I don't see how this finding would conflict with the Jungian model. Care to explain this thought?
As far as dopamine level variance goes, different people have different brain chemistry, that's one of the things that makes us who we are. Here's an article (hopefully not the same one you've referenced) about the differences between introvert and extrovert brain chemistry that explains it pretty well: http://suite101.com/article/extrover...version-a24464
I do not agree with this article in that it says introverts are typically not leaders. It also says that introverts avoid thrilling roller coasters, which is strange to me because I'm a total adrenaline junky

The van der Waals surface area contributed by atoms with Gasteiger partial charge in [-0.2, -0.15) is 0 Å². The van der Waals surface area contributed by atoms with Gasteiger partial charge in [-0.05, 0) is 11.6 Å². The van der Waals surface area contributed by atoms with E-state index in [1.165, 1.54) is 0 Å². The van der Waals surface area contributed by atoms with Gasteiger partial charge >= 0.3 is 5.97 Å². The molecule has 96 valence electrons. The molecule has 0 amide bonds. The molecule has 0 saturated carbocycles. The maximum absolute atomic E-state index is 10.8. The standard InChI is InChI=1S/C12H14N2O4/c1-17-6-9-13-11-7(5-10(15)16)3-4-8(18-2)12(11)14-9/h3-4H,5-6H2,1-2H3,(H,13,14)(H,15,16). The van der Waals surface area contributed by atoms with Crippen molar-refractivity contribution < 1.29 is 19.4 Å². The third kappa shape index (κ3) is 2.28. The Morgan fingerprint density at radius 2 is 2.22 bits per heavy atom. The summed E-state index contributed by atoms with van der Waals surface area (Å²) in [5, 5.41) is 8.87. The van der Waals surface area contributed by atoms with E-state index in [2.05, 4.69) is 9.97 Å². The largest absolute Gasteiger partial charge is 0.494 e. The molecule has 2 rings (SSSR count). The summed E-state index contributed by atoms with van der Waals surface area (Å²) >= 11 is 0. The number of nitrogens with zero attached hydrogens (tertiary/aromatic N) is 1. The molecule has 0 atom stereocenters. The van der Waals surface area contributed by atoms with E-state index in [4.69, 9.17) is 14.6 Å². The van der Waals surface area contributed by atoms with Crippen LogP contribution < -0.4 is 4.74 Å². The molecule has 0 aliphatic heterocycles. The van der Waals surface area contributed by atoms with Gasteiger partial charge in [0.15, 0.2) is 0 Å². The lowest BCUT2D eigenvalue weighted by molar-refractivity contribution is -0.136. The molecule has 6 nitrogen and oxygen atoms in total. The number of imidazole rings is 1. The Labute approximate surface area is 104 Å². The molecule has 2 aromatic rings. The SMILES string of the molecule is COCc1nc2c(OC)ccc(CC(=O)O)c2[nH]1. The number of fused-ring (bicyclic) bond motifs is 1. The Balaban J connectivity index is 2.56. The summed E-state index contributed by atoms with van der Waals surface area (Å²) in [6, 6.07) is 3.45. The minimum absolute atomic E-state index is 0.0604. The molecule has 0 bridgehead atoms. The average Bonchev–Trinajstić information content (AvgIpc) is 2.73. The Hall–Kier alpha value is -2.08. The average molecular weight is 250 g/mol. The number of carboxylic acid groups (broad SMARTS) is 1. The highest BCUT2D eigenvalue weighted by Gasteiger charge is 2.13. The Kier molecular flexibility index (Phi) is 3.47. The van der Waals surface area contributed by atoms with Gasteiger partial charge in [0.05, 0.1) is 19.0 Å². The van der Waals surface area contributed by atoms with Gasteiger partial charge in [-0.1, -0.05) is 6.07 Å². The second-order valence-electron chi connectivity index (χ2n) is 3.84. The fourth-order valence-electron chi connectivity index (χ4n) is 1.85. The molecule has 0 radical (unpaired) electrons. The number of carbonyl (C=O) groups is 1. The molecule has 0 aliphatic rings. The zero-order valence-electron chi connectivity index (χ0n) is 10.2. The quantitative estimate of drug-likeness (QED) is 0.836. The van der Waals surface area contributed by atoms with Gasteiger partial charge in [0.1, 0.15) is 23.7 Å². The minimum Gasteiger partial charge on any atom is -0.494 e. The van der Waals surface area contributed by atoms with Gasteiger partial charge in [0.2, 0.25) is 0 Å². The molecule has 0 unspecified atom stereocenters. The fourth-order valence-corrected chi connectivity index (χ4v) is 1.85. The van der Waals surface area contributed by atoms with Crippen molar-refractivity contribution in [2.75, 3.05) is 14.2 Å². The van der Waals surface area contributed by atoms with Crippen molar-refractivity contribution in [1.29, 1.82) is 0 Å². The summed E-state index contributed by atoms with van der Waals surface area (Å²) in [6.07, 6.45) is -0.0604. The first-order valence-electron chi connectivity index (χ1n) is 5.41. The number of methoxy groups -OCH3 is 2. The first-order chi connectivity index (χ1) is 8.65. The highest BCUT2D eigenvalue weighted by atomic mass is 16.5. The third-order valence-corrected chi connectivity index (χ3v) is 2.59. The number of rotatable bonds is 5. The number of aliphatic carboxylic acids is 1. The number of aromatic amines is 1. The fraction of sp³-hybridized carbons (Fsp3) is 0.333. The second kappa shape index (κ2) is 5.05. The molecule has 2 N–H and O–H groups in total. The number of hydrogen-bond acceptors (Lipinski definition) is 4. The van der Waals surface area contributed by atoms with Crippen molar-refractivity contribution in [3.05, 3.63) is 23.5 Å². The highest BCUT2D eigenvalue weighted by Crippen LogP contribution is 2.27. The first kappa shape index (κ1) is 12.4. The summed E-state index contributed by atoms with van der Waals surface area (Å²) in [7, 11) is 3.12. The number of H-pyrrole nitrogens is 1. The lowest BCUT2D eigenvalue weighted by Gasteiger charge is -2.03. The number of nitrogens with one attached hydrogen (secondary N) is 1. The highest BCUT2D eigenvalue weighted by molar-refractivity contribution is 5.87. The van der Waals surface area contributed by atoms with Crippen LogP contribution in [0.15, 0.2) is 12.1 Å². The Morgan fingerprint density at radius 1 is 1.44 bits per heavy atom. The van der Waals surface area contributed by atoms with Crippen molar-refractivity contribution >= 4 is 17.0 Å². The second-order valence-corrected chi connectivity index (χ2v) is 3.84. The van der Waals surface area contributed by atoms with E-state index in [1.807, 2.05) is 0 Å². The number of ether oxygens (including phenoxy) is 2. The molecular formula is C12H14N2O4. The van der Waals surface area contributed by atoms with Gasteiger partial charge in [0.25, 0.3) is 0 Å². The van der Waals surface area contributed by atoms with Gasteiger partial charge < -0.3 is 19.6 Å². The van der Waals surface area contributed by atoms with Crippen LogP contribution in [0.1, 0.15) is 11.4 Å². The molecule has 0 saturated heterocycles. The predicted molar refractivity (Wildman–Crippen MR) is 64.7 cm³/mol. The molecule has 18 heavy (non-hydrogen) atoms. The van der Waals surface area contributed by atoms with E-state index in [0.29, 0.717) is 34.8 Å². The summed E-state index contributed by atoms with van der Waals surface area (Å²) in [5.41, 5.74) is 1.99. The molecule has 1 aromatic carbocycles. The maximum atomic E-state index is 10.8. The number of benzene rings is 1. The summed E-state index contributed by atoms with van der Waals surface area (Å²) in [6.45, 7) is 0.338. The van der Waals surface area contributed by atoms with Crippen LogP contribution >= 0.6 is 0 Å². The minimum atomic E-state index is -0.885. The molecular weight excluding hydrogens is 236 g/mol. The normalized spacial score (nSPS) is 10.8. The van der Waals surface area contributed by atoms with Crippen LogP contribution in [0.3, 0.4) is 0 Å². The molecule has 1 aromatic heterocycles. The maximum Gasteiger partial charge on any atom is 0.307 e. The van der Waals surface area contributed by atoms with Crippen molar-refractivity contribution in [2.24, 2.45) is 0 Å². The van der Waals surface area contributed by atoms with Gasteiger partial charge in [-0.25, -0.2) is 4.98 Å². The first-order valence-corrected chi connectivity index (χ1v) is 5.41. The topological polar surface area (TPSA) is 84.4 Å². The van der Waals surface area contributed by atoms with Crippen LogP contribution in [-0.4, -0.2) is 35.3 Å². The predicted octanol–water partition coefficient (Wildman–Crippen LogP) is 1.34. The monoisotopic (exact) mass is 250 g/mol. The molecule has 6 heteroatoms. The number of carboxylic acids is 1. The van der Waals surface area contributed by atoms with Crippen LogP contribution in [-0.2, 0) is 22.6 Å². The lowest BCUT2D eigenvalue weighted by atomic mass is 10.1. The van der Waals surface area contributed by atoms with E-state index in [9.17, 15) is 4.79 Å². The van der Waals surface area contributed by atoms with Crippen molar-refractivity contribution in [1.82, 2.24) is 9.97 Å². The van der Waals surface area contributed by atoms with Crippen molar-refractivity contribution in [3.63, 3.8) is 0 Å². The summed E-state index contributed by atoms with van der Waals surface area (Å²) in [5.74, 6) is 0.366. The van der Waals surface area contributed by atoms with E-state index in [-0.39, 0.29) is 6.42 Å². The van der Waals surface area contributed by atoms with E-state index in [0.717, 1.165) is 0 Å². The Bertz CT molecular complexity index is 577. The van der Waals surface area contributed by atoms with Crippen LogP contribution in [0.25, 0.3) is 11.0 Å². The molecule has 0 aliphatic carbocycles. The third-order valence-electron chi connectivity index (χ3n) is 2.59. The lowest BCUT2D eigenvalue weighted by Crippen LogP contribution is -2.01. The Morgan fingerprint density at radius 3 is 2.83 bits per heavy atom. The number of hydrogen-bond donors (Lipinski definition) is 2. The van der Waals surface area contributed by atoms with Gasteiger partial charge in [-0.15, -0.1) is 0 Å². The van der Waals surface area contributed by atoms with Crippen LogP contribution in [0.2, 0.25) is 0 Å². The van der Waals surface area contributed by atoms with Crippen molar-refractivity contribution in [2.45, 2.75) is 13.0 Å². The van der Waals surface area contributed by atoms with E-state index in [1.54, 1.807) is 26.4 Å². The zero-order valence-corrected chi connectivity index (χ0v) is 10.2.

Anyway, it could be that because extraverts tend to think outside themselves more, their brain chemistry reflects their thought processes in dopamine production. Dopamine is associated with many types of thought processes besides external pleasure, although its relationship to this type of experience does have a very causal
link to the extraverted personality. Dopamine could be involved in sensing and interpreting the outside environment. Elevated dopamine levels in extraverts could be a sign of the basic way they tend to think, not just of how much they like external pleasure and rewards. As stated in the article, they are desensitized to dopamine, so they need more of it to feel the same way as an introvert feels with less. If dopamine is involved in external sensing, this could explain why extraverts tend to build up tolerance for it.